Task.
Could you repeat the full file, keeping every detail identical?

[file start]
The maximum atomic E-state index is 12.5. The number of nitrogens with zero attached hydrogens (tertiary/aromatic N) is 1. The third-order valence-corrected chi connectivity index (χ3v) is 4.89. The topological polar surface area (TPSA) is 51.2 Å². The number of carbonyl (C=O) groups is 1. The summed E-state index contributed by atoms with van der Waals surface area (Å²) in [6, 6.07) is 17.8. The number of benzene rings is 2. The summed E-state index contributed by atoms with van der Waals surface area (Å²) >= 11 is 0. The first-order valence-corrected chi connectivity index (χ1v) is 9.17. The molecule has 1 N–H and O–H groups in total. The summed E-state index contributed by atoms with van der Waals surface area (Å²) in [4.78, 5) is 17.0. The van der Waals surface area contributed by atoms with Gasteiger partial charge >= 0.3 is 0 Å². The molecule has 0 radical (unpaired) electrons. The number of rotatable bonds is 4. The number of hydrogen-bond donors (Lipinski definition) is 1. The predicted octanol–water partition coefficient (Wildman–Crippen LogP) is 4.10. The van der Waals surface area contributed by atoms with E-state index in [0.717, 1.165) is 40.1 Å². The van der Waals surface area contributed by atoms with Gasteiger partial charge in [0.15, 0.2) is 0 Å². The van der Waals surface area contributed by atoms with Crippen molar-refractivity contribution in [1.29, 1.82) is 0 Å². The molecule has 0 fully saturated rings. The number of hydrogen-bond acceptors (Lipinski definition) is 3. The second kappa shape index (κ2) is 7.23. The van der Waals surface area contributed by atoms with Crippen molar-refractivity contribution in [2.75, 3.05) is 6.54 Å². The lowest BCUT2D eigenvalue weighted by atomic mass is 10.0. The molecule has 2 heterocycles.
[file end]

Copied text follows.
The maximum atomic E-state index is 12.5. The number of nitrogens with zero attached hydrogens (tertiary/aromatic N) is 1. The third-order valence-corrected chi connectivity index (χ3v) is 4.89. The topological polar surface area (TPSA) is 51.2 Å². The number of carbonyl (C=O) groups is 1. The summed E-state index contributed by atoms with van der Waals surface area (Å²) in [6, 6.07) is 17.8. The number of benzene rings is 2. The summed E-state index contributed by atoms with van der Waals surface area (Å²) >= 11 is 0. The first-order valence-corrected chi connectivity index (χ1v) is 9.17. The molecule has 1 N–H and O–H groups in total. The summed E-state index contributed by atoms with van der Waals surface area (Å²) in [4.78, 5) is 17.0. The van der Waals surface area contributed by atoms with Gasteiger partial charge >= 0.3 is 0 Å². The molecule has 0 radical (unpaired) electrons. The number of rotatable bonds is 4. The number of hydrogen-bond donors (Lipinski definition) is 1. The predicted octanol–water partition coefficient (Wildman–Crippen LogP) is 4.10. The van der Waals surface area contributed by atoms with E-state index in [0.717, 1.165) is 40.1 Å². The van der Waals surface area contributed by atoms with Gasteiger partial charge in [0.15, 0.2) is 0 Å². The van der Waals surface area contributed by atoms with Crippen molar-refractivity contribution in [1.29, 1.82) is 0 Å². The molecule has 0 fully saturated rings. The number of hydrogen-bond acceptors (Lipinski definition) is 3. The second kappa shape index (κ2) is 7.23. The van der Waals surface area contributed by atoms with Crippen molar-refractivity contribution in [2.75, 3.05) is 6.54 Å². The lowest BCUT2D eigenvalue weighted by atomic mass is 10.0. The molecule has 2 heterocycles.